Department of Environmental Protection, Tallahassee, FL: 2010.
U.S. Environmental Protection Agency (EPA). Test Methods for Evaluating Solid Waste.
(USEPA SW-846) 2nd Ed, Washington, D.C. Office of Solid Waste, 1992.
Florida Department of Environmental Protection (FDEP). Standard Operating Procedures for
Laboratory Operations and Sample Collection Activities, (DEP-QA-001/2008) Quality
Assurance Section, Tallahassee, FL: 2008.
Florida Administrative Code. Contaminant Cleanup Target Levels, (Chapter 62-777), Florida
Department of Environmental Protection, Tallahassee, FL: 2005.
Florida Administrative Code. Quality Assurance, (Chapter 62-160), Florida Department of
Environmental Protection, Tallahassee, FL: 2008.
Page 13of13
MAOS
Contaminated Soils, Sediments and Water
Volume 11, Chapter 24, pp. 366-360
2006
Chapter 24
BENEFICIAL USE OF C&D RECOVERED
SCREEN MATERIAL IN RESIDENTIAL
APPLICATIONS: A CASE STUDY
Brenda S. Clark', Philip T. Medico
2
, Frank J. Bennudei, Myles Clewner
1
,
Richard G. Wilkins\ R. Marie Coleman
4
, and Christopher M. Teafs
1
Globex Engineermg & Development. Inc .. 1239 E. Newport Center Dr .. Sulle 1/7, Deer:field
Beach, FL, 33442;
1
Sun Recycling, LLC, 3251 SW 26th Terrace, Dania Beach, FL, 33312;
JBroward County Enwronmenta/ Protec/ron Department, 218 S.W. 1 > ~ Avenue, Ft.
Lauderdale, FL 33301;
4
Hazardous Substance & Waste Management Research, Inc., 2976
Wellington Circle, Tallahassee, FL 32309;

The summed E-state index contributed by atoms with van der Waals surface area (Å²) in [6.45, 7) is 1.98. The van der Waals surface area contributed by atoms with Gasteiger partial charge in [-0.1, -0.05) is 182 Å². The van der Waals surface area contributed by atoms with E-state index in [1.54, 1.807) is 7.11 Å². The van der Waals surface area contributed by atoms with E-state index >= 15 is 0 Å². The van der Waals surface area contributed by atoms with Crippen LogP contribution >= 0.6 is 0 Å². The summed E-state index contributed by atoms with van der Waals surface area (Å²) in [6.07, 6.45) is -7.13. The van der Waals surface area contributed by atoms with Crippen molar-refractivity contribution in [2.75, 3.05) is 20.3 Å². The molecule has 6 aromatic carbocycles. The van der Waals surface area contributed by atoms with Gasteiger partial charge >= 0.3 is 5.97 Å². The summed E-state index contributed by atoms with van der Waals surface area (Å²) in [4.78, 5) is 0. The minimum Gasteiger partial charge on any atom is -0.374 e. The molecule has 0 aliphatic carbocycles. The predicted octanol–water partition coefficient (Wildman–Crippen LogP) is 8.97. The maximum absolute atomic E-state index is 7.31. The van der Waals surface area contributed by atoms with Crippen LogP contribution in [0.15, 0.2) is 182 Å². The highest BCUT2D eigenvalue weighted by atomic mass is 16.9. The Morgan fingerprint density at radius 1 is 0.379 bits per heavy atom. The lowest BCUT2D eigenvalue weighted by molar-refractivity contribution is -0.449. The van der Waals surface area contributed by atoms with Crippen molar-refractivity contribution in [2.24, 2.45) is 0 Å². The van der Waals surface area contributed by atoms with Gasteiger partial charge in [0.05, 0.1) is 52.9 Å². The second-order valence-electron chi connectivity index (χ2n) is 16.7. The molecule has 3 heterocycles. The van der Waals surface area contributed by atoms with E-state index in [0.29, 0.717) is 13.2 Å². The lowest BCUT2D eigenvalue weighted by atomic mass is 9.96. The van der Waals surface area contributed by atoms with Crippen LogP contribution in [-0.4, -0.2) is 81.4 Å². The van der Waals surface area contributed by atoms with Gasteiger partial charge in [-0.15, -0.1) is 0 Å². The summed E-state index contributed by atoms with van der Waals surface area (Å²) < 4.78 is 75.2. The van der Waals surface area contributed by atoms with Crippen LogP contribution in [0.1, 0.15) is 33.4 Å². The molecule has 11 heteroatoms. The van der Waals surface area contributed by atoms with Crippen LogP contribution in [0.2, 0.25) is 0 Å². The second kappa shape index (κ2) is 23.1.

5
Center for Biomedrcal & Toxicologtcal Research,
Flonda State Umv., 2035 Drrac Dr., Tallahassee, FL 32310
Abstract: Florida has established guidelines to encourage recycling and use of recycled
materials in a manner protecting public health and the environment.
Recovered screened material (RSM) generated at a construction and
demolition (C&D) debris recovery facility is a recycled material with reuse
potential. In order to reuse RSM, it must be shown that the material poses no
significant threat to public health or the enVJronrm:nt. The Sun Recycling
facilities in Broward and Palm Beach counties are C&D facilities, generating
RSM (i.e., soli with wood, concrete, other C&D particles) through mechanical
separatiOn using screens The process generates RSM meeting state
requirements for industrial, commercial, and residential use. RSM was used
on residential lots in Miramar to elevate low areas (excluding building pads)
In accord with Broward County Environmental Protection Department (EPD)
and Palm Beach County Department of Health (DOH) permits, Sun facilities
perform regular testing of RSM. RSM tests showed arsenic (As)
concentrations below state criteria. Quarterly testing did not detect volatile
organic compounds (VOCs), semivolatile organic compounds (SVOCs), or
pesticides. RSM was delivered to homesites and mixed with existing site soil.
To address concerns raised by some residents, Miramar hired a consultant to
collect samples for arsenic and total recoverable petroleum hydrocarbons
(TRPH), resulting m reports of some As levels above residential criteria
Further samphnglanalysis of RSM and local soils in the neighborhood were
performed by Broward EPD and Sun. Results of As and speciated TRPH
.Ln i/ uJ
MAOS
356 Contaminated Soils- Site Assessment
analysis perfonned by the Miramar, Broward EPD, and Sun will be discussed.
A consensus conclusion of acceptable conditions was reached by all parties.
Key words: Recycling, RSM, arsenic, TRPH, C&D, public health, soil, residential
1. INTRODUCTION
Construction and Demolition (C&D) debris processing facilities generate,
among other recyclable products, a soil-like material which is the result of
multiple sorting and screening operations. This Recovered Screen Material
(RSM) consists primarily of soil particles and other materials that can pass
through a small screen (e.g., wood, rock, drywall, concrete). Florida Statutes
articulate the clear intent of the legislature to encourage recycling and use of
recycled materials, so long as that recycling process is conducted in a